Internet Governance 4 November 2013

Protecting children the most vulnerable online users

Cintra Sooknanan
By Cintra SooknananGuest Author

The Internet is not a safe place. While there is a positive knock on effect that children who have access to technology have on those who are underprivileged and do not have access in being able to share tools and learning; there is the issue of children harming each other (through bullying) and themselves (via self generated images), in addition to paedophilia. Grooming is now the biggest issue for kids (alot of which has to do with self generated pictures).

What is the differentiation and variation between harmful content and criminal content? The two issues become very conflated from a governance point of view. Solutions to remove such harmful or criminal content can be to: issue a takedown notice, blocking list until such content is removed, and report the content.

In itself, technology plays a huge role through family safety settings, guidance and education, and providing the customer and consumers with tips on online safety. An example is photo DNA created by Google (which is made free to law enforcement) which creates a ‘DNA’ of the worst of the worst images and ensures those are removed. A report on how Technology is able to thwart crimes online will be available in spring next year.

ITU and UN support the global cybersecurity centre through IMPACT and child online protection. There is a holistic framework of 5 pillars-

–       Legal measures

–       Technical measures/standards

–       Organisation structures

–       Capacity building

–       International cooperation

It is necessary to assist countries in building national frameworks and this requires an understanding the difference between developing and developed countries in terms of implementation. UK law is strict and can be used as a back office tool to help remove harmful and criminal content, though there are specific cultural nuances that may need to be applied. For instance Mauritius is utilising UK law in this way and is hosting a youth engagement summit in December and Uganda is setting up a similar system. With the trend in Africa for children to have access via mobiles as opposed to in a classroom, such cultural nuance makes it is more difficult to monitor.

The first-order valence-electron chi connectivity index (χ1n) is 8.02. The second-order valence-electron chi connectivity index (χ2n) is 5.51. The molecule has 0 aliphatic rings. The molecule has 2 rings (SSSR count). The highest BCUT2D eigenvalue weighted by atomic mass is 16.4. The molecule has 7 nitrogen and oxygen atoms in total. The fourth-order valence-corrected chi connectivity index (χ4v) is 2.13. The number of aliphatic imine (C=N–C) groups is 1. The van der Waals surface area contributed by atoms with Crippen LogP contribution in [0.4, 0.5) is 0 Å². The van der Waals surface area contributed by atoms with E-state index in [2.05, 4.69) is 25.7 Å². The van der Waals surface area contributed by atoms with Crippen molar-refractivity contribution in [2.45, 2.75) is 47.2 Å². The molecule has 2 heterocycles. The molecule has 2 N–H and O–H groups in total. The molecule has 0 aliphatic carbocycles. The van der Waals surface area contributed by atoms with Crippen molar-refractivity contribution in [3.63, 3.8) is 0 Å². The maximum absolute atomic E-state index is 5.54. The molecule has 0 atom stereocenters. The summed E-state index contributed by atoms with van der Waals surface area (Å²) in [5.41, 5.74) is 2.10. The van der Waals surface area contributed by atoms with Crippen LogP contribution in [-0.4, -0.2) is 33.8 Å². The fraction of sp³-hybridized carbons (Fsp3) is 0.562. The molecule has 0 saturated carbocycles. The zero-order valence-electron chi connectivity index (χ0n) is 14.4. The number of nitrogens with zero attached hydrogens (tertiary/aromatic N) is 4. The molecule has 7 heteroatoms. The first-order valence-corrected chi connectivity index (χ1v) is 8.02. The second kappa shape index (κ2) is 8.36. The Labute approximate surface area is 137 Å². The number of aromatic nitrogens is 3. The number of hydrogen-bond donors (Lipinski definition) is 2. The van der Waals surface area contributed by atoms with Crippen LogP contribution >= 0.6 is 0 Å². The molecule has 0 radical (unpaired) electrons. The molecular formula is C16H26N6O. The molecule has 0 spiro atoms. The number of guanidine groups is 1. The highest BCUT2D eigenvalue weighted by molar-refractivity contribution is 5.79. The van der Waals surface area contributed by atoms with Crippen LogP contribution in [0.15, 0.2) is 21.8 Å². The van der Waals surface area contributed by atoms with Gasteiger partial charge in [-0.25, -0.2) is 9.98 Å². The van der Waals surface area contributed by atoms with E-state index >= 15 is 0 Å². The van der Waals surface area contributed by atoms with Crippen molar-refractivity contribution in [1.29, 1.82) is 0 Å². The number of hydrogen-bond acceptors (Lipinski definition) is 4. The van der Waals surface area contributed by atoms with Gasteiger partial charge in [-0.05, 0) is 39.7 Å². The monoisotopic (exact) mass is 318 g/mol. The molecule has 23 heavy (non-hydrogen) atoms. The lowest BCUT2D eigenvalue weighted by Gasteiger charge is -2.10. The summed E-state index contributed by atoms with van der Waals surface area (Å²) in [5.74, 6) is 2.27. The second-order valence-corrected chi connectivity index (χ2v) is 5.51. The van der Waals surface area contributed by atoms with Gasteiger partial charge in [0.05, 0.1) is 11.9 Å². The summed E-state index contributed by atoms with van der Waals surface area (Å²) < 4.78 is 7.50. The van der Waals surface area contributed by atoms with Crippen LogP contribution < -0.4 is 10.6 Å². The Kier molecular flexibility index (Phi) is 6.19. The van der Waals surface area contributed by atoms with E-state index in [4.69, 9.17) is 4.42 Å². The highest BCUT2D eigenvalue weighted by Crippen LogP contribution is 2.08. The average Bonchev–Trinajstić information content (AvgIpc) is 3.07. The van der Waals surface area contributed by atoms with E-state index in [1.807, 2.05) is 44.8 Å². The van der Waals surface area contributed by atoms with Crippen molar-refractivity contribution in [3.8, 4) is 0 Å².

The cost of investment to provide child protection online is large and there is scope for the private sector to get involved. Consumers chose the service provider that can facilitate child safety. But this does not just provide a competitive advantage, it is a good thing to do and demonstrates good business sense. Microsoft is one organisation which forms partnerships with the Internet Watch Foundation and law enforcement. In the future public/private and public/civil society partnership in this area will become more relevant, though this depends on the private sector becoming more concerned about this issue and having a responsibility for everyone to have a safe experience online.

It is particularly interesting to see the changes in content patterns, in particular the prevalence of a particular type of harmful and criminal content, as well as where the content is hosted. There is a need to educate parents, teachers, advocates, law enforcement of these trends and appropriate safeguards in a way that can reach children (for instance kids mentoring kids, as well as training kids to know how to deal with threats and mitigate risks online).

Session Details:WS 327 Protection of most vulnerable children online

22 October 2013- Day 1; 9-10.30am: Room#2 Nusa Dua Hall1

Disclaimer: Viewpoints expressed in this post are those of the author and may or may not reflect official Internet Society positions.

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